It is thought that multiple genetic changes or a combination of genetic and environmental factors contribute to development of the condition. Polymorphisms in GABRG2 have been associated with a spectrum of seizures and generalised epilepsy syndromes, with phenotypes that range from simple febrile seizures to childhood absence seizures.
Understand how genes such as GBRGG2 may be involved if your child is experiencing absence seizure by completing a Complete Genetic Health Package.
How can we support you?
We can help you understand how genetics may improve childhood behavioural issues.
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At MTHFR Support we know your child’s condition does not exist in isolation, we focus on looking at the body as a whole, by addressing;
- Is there a genetic susceptibility? This is key, because without understanding what your child’s genetic susceptibility is, we cannot support him/her to ensure that the genes that are affecting them are supported. Whether we need to up regulate a enzyme,down regulated an enzyme or simply put more cofactors in, this is the critical first step in ensuring the changes allow your child to progress and be well supported nutritionally going forward
- Deficient pathways which can affect neurotransmitters in the brain, detox, sleep, histamine and much more
- Improving digestion which can affect your child’s ability to get important nutrients. Research shows us that the gut brain connection is a key player in mental health. It’s not uncommon to see major psychological upsets following a gut infection and/or gut treatment.
- Supporting detoxification pathways to improve the ability to metabolise toxins
- Ensuring that environmental triggers like exposure to mould, viruses and yeast infections have been assessed
- Ensuring that blood work has been assessed to ensure key nutrients like zinc, copper, manganese, selenium are at optimal levels as these affect many pathways that control mood and behaviour.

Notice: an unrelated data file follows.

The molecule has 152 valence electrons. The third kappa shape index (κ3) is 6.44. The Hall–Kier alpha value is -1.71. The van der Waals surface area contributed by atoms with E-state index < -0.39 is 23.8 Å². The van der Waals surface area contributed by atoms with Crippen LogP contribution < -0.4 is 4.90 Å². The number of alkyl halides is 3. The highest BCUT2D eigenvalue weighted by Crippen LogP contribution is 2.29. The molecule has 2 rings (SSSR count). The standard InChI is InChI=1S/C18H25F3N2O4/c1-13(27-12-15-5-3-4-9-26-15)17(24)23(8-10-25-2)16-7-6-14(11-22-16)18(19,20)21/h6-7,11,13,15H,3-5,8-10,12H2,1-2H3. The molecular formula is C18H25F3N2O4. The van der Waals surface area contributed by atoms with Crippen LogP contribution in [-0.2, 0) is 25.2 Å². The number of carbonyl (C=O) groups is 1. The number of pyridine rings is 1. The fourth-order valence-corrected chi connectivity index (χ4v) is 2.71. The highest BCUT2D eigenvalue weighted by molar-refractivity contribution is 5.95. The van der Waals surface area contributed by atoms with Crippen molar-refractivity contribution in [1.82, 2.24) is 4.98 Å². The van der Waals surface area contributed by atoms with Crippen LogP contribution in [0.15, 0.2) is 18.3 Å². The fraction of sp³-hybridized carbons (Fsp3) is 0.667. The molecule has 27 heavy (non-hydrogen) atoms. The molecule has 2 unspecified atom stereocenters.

Your child’s genes are their susceptibility, but this does not mean that this has to be their destiny. For example, if there is a strong family history of anxiety and depression, and the conditions are right for this to be expressed, there is a good chance that anxiety and depression may be present in your child, however knowing this is very powerful, because we can see where your family history is going and take the steps to ensure your child does not end up the same way. And we do this through looking at your genes via a DNA test.
Knowledge will empower you to change your child’s behaviour
CHILDHOOD BEHAVIOUR PACKAGES
(TO SUPPORT MOOD, BEHAVIOUR, CONCENTRATION)
Patient Success Stories
How do genes affect your child's behaviour?
Gokcen et al (2011) examined the relationship between (MTHFR) polymorphisms and Attention Deficit Hyperactivity Disorder (ADHD) in a sample of Turkish children. Of the two main mutations studied, the A1298C allele was found to be linked with ADD/ADHD. This study therefore suggests a link between MTHFR and ADHD.
Weng et al (2014) conducted research on young mice to examine how extensively DNA methylation within the brain is regulated by nutrition early in life. The thalamus and hippocampus of malnourished mice were compared to the brains of normal mice, with the two regions showing differences in their levels of DNA methylation. 500 variations of gene methylation were found in the thalamus, with 60% of these variations relating to development of nerve cells and psychiatric disease. This shows the DNA methylation status of parts of the brain can differ, and is affected by malnutrition from a young age. This also highlights malnutrition from a young age may increase the risk of psychiatric disorders.
The presence of the MTHFR C677T mutation was studied in a group of mothers with Down’s Syndrome children. Results found the 677TT genotype to be present in 1.8% of the case group, with none of the women in the control group found to be carrying this genotype. The frequency of a T allele in cases was 0.13, compared with 0.11 in controls. Therefore, neither of these findings were found to be positively linked with the increased risk of developing Down’s Syndrome in offspring.